Thinking About Customer Value

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I have been thinking about how we measure (and manage) the lifetime value of customers in the networked age we find ourselves in.

Only a few years ago, most of the work on customer lifetime value assumed that the customer was an ‘island’ of consumption, and thus that his value was only influenced by his actions. Simple lifetime value models just looked at the customer’s revenues, costs and how long they would remain a customer, and used discounted cashflow to calculate value.

CLV = (revenues – costs) * tenure

More advanced models recognised that the future is very hard to predict and introduced scenarios and real-options to refine the customerlifetime value calculation.

CLV = ((revenues – costs) * e.g. 5 years tenure) + ROV (6+ years tenure)

Hardly anyone got around to recognising the risks that eat away at customer lifetime value and to incorporating it into the value calculation. Or to recognising that customers sit within a portfolio of customer segments of varying value and risk that need to be managed as a whole rather than individually. All of these approaches assume that the customer is an island.

Reality is that the customer is part of any number of ‘communities of influence’, each of which – as the name suggests – influence the customer’s behaviour. Studies by Cap Gemini, Double Click and many others show that other customers’ recommendations are often one of the most often used and the most influential sources of information used by customers making purchase decisions. And that applies across the board from automobiles, to mobile phone providers, to banking services.

If customers are highly connected rather than islands, it goes without saying that other customers are key drivers of a customer’s lifetime value. This leads to a couple of questions. Question One: How can we incorporate this into the customer lifetime value calculation? One way to do this is to add a ‘recommender value’, i.e. the value of the customer’s recommendations to other customers, to the customer lifetime value calculation. If the customer was an evangelist of the company, the recommender value would be positive. If the customer was not so keen on the company, the value would be negative. And Question Two: How do we calculate the recommender value? Early work is focussing on social network analysis and other data mining techniques to identify recommender value. Sunil Gupta of Harvard Business School, one of the founding fathers of customer lifetime value is also looking at answering these questions. But it is still very early days.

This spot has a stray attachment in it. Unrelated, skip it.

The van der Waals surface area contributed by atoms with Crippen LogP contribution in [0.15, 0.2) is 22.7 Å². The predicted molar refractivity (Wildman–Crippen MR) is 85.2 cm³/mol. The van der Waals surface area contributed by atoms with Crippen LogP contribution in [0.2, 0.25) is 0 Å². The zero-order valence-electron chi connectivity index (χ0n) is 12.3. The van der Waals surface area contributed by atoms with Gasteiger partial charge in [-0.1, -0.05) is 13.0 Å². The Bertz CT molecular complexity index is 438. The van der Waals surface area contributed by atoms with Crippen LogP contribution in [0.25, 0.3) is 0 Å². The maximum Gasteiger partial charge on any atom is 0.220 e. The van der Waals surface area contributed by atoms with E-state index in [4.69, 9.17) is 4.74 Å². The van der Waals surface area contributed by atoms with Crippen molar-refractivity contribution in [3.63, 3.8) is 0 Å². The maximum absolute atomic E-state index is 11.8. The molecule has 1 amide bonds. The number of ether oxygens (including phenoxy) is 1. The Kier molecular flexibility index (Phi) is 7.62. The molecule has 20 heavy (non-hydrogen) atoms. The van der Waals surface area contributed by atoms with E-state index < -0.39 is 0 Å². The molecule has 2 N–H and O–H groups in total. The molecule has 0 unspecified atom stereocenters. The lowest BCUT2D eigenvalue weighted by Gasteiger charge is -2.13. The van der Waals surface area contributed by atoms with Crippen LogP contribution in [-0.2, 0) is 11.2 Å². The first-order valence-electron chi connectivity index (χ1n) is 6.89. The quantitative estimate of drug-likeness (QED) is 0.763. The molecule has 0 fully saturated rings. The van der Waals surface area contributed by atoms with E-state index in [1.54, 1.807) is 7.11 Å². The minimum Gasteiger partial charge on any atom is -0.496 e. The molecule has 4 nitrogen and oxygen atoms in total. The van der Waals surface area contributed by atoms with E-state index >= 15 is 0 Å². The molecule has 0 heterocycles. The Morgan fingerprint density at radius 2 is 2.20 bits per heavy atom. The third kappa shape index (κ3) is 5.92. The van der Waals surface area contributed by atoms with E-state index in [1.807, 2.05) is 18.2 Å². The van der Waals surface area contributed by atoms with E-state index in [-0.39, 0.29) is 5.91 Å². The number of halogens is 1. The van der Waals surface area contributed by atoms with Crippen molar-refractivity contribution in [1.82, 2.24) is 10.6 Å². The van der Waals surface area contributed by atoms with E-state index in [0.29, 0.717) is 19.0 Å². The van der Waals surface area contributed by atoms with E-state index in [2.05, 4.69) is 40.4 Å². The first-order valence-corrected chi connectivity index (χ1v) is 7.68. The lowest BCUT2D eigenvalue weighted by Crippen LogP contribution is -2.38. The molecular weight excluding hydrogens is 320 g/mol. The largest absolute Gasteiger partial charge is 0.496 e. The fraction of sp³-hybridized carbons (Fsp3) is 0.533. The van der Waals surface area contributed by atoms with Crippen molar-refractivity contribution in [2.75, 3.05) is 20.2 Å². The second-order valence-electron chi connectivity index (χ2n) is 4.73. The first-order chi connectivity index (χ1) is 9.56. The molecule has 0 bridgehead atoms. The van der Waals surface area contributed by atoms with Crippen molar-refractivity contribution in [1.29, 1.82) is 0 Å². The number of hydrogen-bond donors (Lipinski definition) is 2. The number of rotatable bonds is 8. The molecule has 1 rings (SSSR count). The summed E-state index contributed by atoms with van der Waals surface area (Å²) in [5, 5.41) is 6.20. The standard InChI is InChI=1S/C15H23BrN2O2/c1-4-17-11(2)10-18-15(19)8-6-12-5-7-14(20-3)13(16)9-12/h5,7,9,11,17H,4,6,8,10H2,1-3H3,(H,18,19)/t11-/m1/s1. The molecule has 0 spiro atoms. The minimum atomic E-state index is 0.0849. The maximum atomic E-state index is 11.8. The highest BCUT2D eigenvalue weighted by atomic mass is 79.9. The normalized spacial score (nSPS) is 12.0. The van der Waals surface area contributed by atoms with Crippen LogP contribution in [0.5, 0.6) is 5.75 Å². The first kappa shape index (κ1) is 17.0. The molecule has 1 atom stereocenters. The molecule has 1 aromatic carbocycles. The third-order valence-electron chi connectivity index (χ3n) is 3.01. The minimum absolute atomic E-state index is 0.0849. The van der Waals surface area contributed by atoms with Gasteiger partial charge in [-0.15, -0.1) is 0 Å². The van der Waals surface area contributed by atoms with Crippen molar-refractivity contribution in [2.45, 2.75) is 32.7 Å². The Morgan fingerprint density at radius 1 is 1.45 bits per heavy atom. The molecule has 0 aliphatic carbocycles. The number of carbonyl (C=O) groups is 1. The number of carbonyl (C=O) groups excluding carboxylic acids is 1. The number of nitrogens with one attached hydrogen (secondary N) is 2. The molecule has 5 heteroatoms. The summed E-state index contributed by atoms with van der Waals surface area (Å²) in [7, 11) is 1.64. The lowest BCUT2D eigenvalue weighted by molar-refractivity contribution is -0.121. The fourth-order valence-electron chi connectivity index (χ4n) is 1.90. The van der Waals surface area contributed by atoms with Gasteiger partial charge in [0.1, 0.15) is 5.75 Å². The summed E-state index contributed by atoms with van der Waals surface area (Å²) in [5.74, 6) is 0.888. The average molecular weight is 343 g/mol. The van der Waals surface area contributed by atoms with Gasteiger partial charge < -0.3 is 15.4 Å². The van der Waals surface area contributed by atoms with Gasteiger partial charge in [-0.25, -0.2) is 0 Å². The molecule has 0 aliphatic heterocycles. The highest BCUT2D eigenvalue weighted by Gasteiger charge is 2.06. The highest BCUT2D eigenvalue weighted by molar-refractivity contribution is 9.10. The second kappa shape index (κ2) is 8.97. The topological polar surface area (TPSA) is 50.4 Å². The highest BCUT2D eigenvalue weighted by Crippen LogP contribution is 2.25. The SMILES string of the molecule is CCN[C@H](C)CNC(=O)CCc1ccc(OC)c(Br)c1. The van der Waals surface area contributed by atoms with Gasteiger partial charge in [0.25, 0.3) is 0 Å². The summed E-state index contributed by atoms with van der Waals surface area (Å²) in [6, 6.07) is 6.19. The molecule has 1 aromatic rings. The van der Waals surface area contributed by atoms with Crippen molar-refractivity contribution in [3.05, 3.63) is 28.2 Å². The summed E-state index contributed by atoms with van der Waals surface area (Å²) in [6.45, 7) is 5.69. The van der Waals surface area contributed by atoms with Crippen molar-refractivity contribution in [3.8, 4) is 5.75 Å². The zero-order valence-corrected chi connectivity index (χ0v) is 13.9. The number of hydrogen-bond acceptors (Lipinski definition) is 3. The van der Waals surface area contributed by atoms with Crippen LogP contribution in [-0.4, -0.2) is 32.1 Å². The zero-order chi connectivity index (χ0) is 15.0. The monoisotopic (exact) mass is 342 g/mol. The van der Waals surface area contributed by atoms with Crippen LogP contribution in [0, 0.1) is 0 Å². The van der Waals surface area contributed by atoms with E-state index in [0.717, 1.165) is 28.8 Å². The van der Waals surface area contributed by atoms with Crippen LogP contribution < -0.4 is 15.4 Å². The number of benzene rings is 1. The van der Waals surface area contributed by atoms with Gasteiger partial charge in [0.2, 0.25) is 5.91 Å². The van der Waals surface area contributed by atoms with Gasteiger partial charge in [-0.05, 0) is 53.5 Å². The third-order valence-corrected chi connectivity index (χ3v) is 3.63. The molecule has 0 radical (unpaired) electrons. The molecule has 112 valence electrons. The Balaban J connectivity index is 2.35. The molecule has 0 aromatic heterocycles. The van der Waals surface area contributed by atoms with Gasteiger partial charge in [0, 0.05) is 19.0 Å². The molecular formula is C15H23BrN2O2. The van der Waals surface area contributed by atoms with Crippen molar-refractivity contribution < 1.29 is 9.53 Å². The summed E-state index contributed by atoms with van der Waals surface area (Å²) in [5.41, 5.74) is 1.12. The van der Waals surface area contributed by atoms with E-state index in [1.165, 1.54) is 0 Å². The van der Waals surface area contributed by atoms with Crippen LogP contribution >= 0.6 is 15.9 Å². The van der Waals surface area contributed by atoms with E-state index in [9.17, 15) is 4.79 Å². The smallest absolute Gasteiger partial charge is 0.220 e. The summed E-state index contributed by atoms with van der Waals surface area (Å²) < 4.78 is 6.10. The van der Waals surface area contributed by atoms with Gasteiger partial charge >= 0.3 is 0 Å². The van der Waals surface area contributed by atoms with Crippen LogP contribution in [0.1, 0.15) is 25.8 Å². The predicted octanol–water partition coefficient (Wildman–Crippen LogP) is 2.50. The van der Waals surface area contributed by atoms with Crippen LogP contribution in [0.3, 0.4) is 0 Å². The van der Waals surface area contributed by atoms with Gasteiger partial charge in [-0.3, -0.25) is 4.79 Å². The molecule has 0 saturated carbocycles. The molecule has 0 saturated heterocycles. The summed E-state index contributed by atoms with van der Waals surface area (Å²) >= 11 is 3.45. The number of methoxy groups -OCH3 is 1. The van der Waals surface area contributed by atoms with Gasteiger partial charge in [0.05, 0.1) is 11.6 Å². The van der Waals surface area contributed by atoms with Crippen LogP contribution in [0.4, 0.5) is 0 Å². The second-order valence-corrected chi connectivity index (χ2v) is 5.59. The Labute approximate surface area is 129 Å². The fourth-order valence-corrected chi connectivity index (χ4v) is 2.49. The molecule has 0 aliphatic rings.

As I find more about this interesting new aspect of customer lifetime value, I will post the findings on the CRMGuru blog.

What do you think?

Post a comment and let’s get CRMGuru2.0 buzzing.

Graham Hill

1 COMMENT

  1. Hi Graham:

    As always, you raise an excellent point. We have seen that here with our clients, how with meaningful communication and follow through, customers have referred others to the business, but we have very little way of managing this.

    We are in the process of training our clients to always log how a new customer came to buy, and then we can track this down to the actual person who referred this. We can then easily see who the best customers are – not just through RFM, but also by which customers have referred the most business. However, not every customer purchase in some of the industries we work in, have that interaction with the customer to ask this, so we are not able to get the true picture.

    I wonder if there could be some joint university project, where say actual customers of three businesses are interviewed/contacted in a structured manner to find out why they became customers, and who referred them to the business? I would be happy to volunteer one/some of our clients, as they have the ability to then easily how how much business they have derviced as a result of those referrals.

    Any thoughts on this?

    Cathy Allington
    Grow Your Own Business

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